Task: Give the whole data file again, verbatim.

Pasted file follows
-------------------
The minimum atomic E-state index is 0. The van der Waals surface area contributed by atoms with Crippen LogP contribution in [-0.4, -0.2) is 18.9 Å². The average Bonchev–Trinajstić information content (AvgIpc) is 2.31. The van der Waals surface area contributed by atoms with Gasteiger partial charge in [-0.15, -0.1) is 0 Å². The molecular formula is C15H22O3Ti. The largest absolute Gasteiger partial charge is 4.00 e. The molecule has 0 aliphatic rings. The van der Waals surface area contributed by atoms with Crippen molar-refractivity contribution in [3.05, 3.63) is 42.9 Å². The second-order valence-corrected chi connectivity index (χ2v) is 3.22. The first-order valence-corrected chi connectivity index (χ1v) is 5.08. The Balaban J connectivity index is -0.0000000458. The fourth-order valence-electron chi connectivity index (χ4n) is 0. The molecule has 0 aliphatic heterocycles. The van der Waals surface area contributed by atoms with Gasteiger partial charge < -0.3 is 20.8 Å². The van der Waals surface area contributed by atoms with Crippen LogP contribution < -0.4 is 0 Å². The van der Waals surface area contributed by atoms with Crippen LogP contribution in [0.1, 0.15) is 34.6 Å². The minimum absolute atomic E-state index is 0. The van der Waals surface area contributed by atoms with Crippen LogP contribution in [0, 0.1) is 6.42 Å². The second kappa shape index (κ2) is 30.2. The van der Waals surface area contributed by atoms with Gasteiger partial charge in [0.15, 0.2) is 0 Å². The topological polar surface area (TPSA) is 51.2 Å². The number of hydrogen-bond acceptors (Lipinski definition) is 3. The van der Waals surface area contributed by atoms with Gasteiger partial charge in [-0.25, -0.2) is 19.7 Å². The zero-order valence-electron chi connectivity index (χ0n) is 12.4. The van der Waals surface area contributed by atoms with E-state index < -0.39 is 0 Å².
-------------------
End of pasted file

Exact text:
The minimum atomic E-state index is 0. The van der Waals surface area contributed by atoms with Crippen LogP contribution in [-0.4, -0.2) is 18.9 Å². The average Bonchev–Trinajstić information content (AvgIpc) is 2.31. The van der Waals surface area contributed by atoms with Gasteiger partial charge in [-0.15, -0.1) is 0 Å². The molecular formula is C15H22O3Ti. The largest absolute Gasteiger partial charge is 4.00 e. The molecule has 0 aliphatic rings. The van der Waals surface area contributed by atoms with Crippen molar-refractivity contribution in [3.05, 3.63) is 42.9 Å². The second-order valence-corrected chi connectivity index (χ2v) is 3.22. The first-order valence-corrected chi connectivity index (χ1v) is 5.08. The Balaban J connectivity index is -0.0000000458. The fourth-order valence-electron chi connectivity index (χ4n) is 0. The molecule has 0 aliphatic heterocycles. The van der Waals surface area contributed by atoms with Gasteiger partial charge < -0.3 is 20.8 Å². The van der Waals surface area contributed by atoms with Crippen LogP contribution < -0.4 is 0 Å². The van der Waals surface area contributed by atoms with Crippen LogP contribution in [0.1, 0.15) is 34.6 Å². The minimum absolute atomic E-state index is 0. The van der Waals surface area contributed by atoms with Crippen LogP contribution in [0, 0.1) is 6.42 Å². The second kappa shape index (κ2) is 30.2. The van der Waals surface area contributed by atoms with Gasteiger partial charge in [0.15, 0.2) is 0 Å². The topological polar surface area (TPSA) is 51.2 Å². The number of hydrogen-bond acceptors (Lipinski definition) is 3. The van der Waals surface area contributed by atoms with Gasteiger partial charge in [-0.25, -0.2) is 19.7 Å². The zero-order valence-electron chi connectivity index (χ0n) is 12.4. The van der Waals surface area contributed by atoms with E-state index < -0.39 is 0 Å².